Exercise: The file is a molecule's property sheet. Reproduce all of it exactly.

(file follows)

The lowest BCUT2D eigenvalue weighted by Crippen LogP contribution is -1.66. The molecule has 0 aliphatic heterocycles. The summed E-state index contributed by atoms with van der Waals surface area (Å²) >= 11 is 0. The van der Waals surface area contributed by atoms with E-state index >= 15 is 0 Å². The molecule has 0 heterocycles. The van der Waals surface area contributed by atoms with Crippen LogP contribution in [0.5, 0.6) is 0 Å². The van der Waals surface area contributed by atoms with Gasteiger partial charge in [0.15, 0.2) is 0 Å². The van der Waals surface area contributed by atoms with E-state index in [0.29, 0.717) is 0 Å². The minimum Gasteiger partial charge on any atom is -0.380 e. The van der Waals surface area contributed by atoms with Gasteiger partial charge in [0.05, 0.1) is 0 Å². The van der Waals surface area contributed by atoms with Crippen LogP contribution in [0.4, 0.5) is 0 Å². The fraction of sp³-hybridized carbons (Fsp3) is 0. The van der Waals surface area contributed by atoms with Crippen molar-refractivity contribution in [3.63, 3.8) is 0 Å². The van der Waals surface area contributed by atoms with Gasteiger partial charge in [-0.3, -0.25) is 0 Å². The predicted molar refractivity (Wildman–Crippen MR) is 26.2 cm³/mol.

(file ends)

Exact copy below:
The lowest BCUT2D eigenvalue weighted by Crippen LogP contribution is -1.66. The molecule has 0 aliphatic heterocycles. The summed E-state index contributed by atoms with van der Waals surface area (Å²) >= 11 is 0. The van der Waals surface area contributed by atoms with E-state index >= 15 is 0 Å². The molecule has 0 heterocycles. The van der Waals surface area contributed by atoms with Crippen LogP contribution in [0.5, 0.6) is 0 Å². The van der Waals surface area contributed by atoms with Gasteiger partial charge in [0.15, 0.2) is 0 Å². The van der Waals surface area contributed by atoms with E-state index in [0.29, 0.717) is 0 Å². The minimum Gasteiger partial charge on any atom is -0.380 e. The van der Waals surface area contributed by atoms with Gasteiger partial charge in [0.05, 0.1) is 0 Å². The van der Waals surface area contributed by atoms with Crippen LogP contribution in [0.4, 0.5) is 0 Å². The fraction of sp³-hybridized carbons (Fsp3) is 0. The van der Waals surface area contributed by atoms with Crippen molar-refractivity contribution in [3.63, 3.8) is 0 Å². The van der Waals surface area contributed by atoms with Gasteiger partial charge in [-0.3, -0.25) is 0 Å². The predicted molar refractivity (Wildman–Crippen MR) is 26.2 cm³/mol.